On February 13 the Washington State House of Representatives delivered a blow to religious freedom when it passed HB 2451 which bans therapy for minors to help them reduce or eliminate same-sex attraction. The bill, which passed 94-4, now moves to the Senate for consideration.
This bill, modeled after similar bills in New Jersey and California, makes it professional misconduct for a licensed therapist to provide sexual orientation change therapy to minors even when the client requests it. Therefore, it makes it illegal for a licensed counselor to counsel in a way that is consistent with the Christian, Jewish, Muslim, or LDS understanding of sexuality...even in a church, mosque, or synagogue.
As a result, a minor with unwanted same-sex attraction will be prohibited by law from getting professional help.
It was expected that the bill would pass the Democrat controlled House of Representatives, but the final vote was surprising because of the amount of support it received. Thought to be highly controversial, the bill received nearly unanimous support even from House Republicans who, though often powerless to stop bad policy in the House, typically oppose attempts by the left to censor speech, restrict religious freedom, and interfere with family decisions.
However, this bill presented unique political challenges.
Proponents of the bill told stories about children being subjected to shock therapy and ice baths against their will. While that kind of aversive therapy is broadly condemned, there is little to no evidence that such therapy is done commonly if at all. The Washington State Department of Health said they have received no complaints about therapists performing coercive sexual orientation change therapy of any kind--much less ice baths and shock therapy-against the will of a client.
Nevertheless, rather than simply ban shock treatments and ice baths, this bill makes it illegal for licensed therapists to perform talk therapy as well, even if the client requests it.
The broad support for the bill could be attributable to the potential political liability of opposing it. One can easily imagine messages like, “Representative X voted against a bill that would protect children from being thrown into ice baths! Representative X supports child abuse!?!?”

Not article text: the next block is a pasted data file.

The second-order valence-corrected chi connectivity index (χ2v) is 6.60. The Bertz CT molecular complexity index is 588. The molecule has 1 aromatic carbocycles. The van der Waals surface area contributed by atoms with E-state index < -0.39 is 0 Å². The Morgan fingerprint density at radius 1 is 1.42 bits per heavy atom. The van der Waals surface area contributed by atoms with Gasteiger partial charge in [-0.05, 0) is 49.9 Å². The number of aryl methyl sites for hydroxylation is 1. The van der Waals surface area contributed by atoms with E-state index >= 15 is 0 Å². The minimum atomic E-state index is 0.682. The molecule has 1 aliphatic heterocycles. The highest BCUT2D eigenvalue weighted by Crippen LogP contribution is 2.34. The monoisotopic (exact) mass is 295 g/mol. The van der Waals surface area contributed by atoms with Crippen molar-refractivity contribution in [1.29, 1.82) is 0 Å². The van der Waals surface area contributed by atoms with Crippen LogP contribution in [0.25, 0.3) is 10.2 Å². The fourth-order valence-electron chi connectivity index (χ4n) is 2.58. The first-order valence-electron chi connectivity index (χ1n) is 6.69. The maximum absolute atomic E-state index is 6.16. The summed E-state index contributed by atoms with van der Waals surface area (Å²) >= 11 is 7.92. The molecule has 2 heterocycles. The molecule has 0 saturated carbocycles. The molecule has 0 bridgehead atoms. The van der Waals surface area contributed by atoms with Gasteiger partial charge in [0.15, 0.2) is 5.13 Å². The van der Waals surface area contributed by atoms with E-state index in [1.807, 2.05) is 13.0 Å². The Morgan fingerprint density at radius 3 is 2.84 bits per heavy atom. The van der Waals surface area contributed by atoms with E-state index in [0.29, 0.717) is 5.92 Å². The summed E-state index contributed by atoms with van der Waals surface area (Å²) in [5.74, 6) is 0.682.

Deceptive, negative campaign messages aren’t exactly new inventions in political campaigns.
This bill raises a dilemma every politician faces: “What kind of compromises am I willing to make if not compromising could mean I lose my ability to do any good at all?”
For the voter, this vote raises a different question: “If I can’t count on you to vote against bills that violate core principles of religious freedom, what can I count on you for?”
No one has bad intentions. But the view can look very different depending on where your seat is.
The bill was amended and improved to a degree, but even after the amendments, the bill’s primary purpose-to prohibit counselors from being able to communicate a particular perspective on same-sex attraction-remained intact.
While the vote allowed the bill to pass the House of Representatives, the strong support for the bill in the House increased its chances of success in the Senate.
The Washington State Senate is comprised of a bi-partisan Majority Coalition Caucus of 23 Republicans and 2 Democrats that has formed around budgetary issues. The coalition does not necessarily agree on social policy. Therefore, in order to remain united they have agreed not to take up controversial social issues.
However, when a bill comes out of the House with the appearance of broad support, it could embolden more leftist members of the Majority Coalition to join with leftist Democrats to pass the bill. After all, if it passed the House 94-4, how controversial can it really be?
It could pass with a strong majority of the Senate as well for fear of campaign mailers accusing Senators of supporting child abuse.
Welcome to the sausage factory.
That being said, the debate over this bill is far from over. It was always expected that the bill would pass the House so the debate will really heat up in the Senate.
Your involvement now is more important than ever!
A hearing has been scheduled for 10 am on Thursday, February 20th in the John A. Cherberg Building. Be there!
Child abuse is not ok. If that is happening, everyone wants to stop it. Coercion by licensed counselors is already professional misconduct. If that is happening, there is already a way to address it. File a complaint with the licensing authority.
This bill denies patients the rights to seek the kind of counseling they want simply because the legislature doesn’t think they should want it. Why is that fair?
You can call your legislators about HB 2451 or any other issue through the Legislative Hotline at 1-800-562-6000 or email them by clicking here.
Your involvement is critical. By attending hearings, contacting your legislators, and encouraging your friends to do the same, we all can help make sure that good policy also makes for good politics.